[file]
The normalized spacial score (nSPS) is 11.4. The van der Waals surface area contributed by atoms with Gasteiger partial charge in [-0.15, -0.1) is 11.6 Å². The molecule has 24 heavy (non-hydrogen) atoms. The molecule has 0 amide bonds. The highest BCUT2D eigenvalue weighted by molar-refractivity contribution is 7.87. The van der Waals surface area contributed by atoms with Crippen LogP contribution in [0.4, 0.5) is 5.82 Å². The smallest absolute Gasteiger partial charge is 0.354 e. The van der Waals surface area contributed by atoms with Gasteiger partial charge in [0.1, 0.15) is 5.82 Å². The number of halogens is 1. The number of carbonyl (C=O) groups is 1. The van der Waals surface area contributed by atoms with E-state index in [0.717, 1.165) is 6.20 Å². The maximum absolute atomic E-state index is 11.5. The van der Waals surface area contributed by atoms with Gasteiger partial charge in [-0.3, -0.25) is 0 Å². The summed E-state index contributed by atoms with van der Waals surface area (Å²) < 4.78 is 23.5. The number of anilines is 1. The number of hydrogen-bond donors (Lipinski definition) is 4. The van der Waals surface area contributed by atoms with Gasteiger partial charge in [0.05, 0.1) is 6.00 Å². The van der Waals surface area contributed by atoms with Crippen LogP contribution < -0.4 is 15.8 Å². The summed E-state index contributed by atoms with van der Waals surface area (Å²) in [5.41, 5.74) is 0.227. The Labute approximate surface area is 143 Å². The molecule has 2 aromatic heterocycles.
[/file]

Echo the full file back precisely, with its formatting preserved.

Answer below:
The normalized spacial score (nSPS) is 11.4. The van der Waals surface area contributed by atoms with Gasteiger partial charge in [-0.15, -0.1) is 11.6 Å². The molecule has 24 heavy (non-hydrogen) atoms. The molecule has 0 amide bonds. The highest BCUT2D eigenvalue weighted by molar-refractivity contribution is 7.87. The van der Waals surface area contributed by atoms with Crippen LogP contribution in [0.4, 0.5) is 5.82 Å². The smallest absolute Gasteiger partial charge is 0.354 e. The van der Waals surface area contributed by atoms with Gasteiger partial charge in [0.1, 0.15) is 5.82 Å². The number of halogens is 1. The number of carbonyl (C=O) groups is 1. The van der Waals surface area contributed by atoms with E-state index in [0.717, 1.165) is 6.20 Å². The maximum absolute atomic E-state index is 11.5. The van der Waals surface area contributed by atoms with Gasteiger partial charge in [-0.3, -0.25) is 0 Å². The summed E-state index contributed by atoms with van der Waals surface area (Å²) < 4.78 is 23.5. The number of anilines is 1. The number of hydrogen-bond donors (Lipinski definition) is 4. The van der Waals surface area contributed by atoms with Gasteiger partial charge in [0.05, 0.1) is 6.00 Å². The van der Waals surface area contributed by atoms with Crippen LogP contribution < -0.4 is 15.8 Å². The summed E-state index contributed by atoms with van der Waals surface area (Å²) in [5.41, 5.74) is 0.227. The Labute approximate surface area is 143 Å². The molecule has 2 aromatic heterocycles.